Y. Yamato, T. Kamiya, H. Yanai, “Characteristics of optical guided modes in multilayer metal-clad planar optical guide with low index dielectric buffer layer,” IEEE J. Quantum Electron. QE-11, 729–736 (1975).
[Crossref]

G. B. Hocker, W. K. Burns, “Modes in diffused optical waveguides of arbitrary index profile,” IEEE J. Quantum Electron. QE-11, 270–276 (1975).
[Crossref]

IEEE Trans. Microwave Theory Tech. (1)

E. F. Kuester, D. C. Chang, “Propagation, attenuation, and dispersion characteristics of inhomogeneous dielectric slab waveguides,” IEEE Trans. Microwave Theory Tech. MTT-23, 98–106 (1975).
[Crossref]

J. Opt. Soc. Am. (4)

Other (4)

E. C. Jordon, K. G. Balman, Electromagnetic Waves and Radiating Systems (Prentice-Hall, Englewood Cliffs, N.J., 1968), pp. 100–111.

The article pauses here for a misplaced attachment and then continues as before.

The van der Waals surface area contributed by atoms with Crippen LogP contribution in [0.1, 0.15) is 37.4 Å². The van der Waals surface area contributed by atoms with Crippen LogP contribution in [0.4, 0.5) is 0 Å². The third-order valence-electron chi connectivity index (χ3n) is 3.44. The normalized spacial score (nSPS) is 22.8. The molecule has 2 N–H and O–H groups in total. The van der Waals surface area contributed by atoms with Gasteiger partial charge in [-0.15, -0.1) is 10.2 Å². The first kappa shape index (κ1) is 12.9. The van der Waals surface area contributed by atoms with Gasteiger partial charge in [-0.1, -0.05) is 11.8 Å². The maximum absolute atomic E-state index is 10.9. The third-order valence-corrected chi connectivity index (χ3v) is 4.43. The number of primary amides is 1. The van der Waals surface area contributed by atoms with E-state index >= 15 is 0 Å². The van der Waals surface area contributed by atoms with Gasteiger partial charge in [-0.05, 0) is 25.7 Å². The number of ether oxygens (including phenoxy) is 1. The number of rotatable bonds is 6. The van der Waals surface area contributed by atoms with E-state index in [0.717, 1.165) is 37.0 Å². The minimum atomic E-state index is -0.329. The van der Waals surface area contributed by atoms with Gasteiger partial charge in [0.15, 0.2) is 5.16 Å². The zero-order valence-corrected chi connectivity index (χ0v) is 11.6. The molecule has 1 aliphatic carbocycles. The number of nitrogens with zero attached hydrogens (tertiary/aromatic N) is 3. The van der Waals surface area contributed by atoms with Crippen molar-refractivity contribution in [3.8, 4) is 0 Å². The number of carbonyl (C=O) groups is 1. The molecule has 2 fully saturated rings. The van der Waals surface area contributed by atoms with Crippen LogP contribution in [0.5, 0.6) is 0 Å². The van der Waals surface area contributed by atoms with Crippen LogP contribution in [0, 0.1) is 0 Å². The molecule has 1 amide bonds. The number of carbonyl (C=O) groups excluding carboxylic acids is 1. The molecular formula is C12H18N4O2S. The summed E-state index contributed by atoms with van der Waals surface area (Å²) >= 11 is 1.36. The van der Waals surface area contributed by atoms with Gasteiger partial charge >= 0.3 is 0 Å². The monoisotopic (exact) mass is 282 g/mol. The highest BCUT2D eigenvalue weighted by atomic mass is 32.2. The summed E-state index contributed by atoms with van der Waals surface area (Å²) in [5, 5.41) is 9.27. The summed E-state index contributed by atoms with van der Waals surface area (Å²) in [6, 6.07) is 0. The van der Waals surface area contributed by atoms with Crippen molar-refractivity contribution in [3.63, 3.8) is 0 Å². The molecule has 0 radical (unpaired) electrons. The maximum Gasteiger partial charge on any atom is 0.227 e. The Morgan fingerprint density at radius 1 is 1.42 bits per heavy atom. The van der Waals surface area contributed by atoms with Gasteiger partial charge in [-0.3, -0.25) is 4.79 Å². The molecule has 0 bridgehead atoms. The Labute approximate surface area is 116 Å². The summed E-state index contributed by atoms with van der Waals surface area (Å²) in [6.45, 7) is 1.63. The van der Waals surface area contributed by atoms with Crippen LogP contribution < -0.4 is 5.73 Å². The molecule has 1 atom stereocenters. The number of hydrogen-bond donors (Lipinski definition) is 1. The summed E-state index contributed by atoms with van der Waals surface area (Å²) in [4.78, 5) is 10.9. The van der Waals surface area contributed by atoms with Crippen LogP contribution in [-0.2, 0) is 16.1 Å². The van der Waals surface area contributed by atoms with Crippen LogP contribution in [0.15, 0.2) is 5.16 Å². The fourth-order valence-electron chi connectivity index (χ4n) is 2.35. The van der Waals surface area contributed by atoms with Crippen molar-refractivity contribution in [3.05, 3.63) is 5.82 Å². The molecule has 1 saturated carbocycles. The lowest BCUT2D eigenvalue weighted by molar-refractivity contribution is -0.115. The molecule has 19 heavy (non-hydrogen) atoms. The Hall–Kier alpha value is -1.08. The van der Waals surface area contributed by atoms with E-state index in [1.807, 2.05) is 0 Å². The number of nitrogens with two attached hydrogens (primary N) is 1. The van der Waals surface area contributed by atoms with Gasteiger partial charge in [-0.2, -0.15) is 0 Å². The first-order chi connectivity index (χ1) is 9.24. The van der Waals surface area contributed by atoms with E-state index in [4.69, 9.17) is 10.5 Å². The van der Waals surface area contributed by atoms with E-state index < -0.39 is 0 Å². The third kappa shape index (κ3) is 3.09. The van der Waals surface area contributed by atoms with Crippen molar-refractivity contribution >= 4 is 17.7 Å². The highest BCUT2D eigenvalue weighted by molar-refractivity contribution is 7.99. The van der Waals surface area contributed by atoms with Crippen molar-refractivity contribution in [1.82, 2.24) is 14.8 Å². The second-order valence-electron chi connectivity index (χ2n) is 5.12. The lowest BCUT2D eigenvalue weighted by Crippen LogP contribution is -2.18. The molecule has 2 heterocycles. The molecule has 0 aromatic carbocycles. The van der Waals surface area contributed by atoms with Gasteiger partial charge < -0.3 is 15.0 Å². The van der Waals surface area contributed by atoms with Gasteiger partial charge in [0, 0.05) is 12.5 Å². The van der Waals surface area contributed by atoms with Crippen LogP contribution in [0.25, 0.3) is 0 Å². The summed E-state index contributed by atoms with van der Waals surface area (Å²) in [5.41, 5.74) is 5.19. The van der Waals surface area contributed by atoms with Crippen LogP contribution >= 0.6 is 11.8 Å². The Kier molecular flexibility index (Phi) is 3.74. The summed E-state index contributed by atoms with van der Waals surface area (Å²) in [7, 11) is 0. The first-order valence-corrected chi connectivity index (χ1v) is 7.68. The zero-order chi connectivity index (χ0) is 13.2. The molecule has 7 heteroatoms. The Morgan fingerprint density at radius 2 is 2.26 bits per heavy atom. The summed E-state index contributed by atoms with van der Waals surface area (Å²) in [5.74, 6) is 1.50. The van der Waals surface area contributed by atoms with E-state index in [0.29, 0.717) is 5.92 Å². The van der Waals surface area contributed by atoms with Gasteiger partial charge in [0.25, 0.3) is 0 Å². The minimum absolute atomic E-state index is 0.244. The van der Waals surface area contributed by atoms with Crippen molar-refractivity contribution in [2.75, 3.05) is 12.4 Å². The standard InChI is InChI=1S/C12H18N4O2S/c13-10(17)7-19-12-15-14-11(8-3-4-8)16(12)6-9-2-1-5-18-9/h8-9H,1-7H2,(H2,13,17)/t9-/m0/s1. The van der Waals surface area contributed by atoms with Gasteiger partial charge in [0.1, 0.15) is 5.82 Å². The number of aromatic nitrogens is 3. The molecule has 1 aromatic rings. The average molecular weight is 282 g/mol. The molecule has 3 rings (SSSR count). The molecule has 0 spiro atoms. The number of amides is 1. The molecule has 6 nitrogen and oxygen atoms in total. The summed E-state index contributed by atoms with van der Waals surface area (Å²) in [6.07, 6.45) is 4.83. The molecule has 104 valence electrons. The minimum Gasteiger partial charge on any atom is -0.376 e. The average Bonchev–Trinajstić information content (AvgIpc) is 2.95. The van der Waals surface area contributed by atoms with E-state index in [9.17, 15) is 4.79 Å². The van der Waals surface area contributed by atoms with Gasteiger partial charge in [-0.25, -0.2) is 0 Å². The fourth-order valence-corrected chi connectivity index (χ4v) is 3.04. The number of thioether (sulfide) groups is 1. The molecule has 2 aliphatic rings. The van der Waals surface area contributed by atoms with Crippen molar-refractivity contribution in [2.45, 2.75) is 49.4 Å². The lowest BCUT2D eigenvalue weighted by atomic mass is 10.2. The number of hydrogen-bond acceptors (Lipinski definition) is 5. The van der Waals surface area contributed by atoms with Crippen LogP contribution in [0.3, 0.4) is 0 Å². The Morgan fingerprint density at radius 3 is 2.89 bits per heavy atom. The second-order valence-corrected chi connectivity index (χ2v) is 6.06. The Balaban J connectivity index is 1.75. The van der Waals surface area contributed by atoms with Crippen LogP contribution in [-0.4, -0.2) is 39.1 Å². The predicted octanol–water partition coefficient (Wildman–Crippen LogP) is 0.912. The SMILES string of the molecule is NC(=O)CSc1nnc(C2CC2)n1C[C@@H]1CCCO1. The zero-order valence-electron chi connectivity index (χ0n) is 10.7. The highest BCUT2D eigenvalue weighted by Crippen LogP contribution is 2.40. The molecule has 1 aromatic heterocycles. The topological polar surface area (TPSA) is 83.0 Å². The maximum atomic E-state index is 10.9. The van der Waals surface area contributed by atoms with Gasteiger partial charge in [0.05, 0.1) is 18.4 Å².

The computer-time differential depends on the size of the problem under investigation. As an example, in obtaining the normalized propagation constant of a 10-layer structure, the zero-element method takes less than 5% of the computation time that Vassell’s method requires.

J. R. Wait, Electromagnetic Waves in Stratified Media (Pergamon, London, 1970), pp. 8–21.

M. Born, E. Wolf, Principles of Optics (Pergamon, London, 1980), pp. 665–718.

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Figures (10)

Fig. 1
Fig. 1

Coordinate system on which the theory is based. The wave propagation is in the x direction, and the guide-thickness variation is in the z direction. The waveguide structure is a planar slab, and therefore the y coordinate has no influence on the wave propagation, i.e., the wave propagation is two dimensional.

Fig. 2
Fig. 2

Wave propagation in a uniaxial anistropic medium. Two cases of wave propagation are considered: (top) the electric field in the y direction is influenced only by the ordinary refractive index (no), and (bottom) the electric field in the plane xz is influenced by both the ordinary (no) and the extraordinary (ne) refractive indices.

Fig. 3
Fig. 3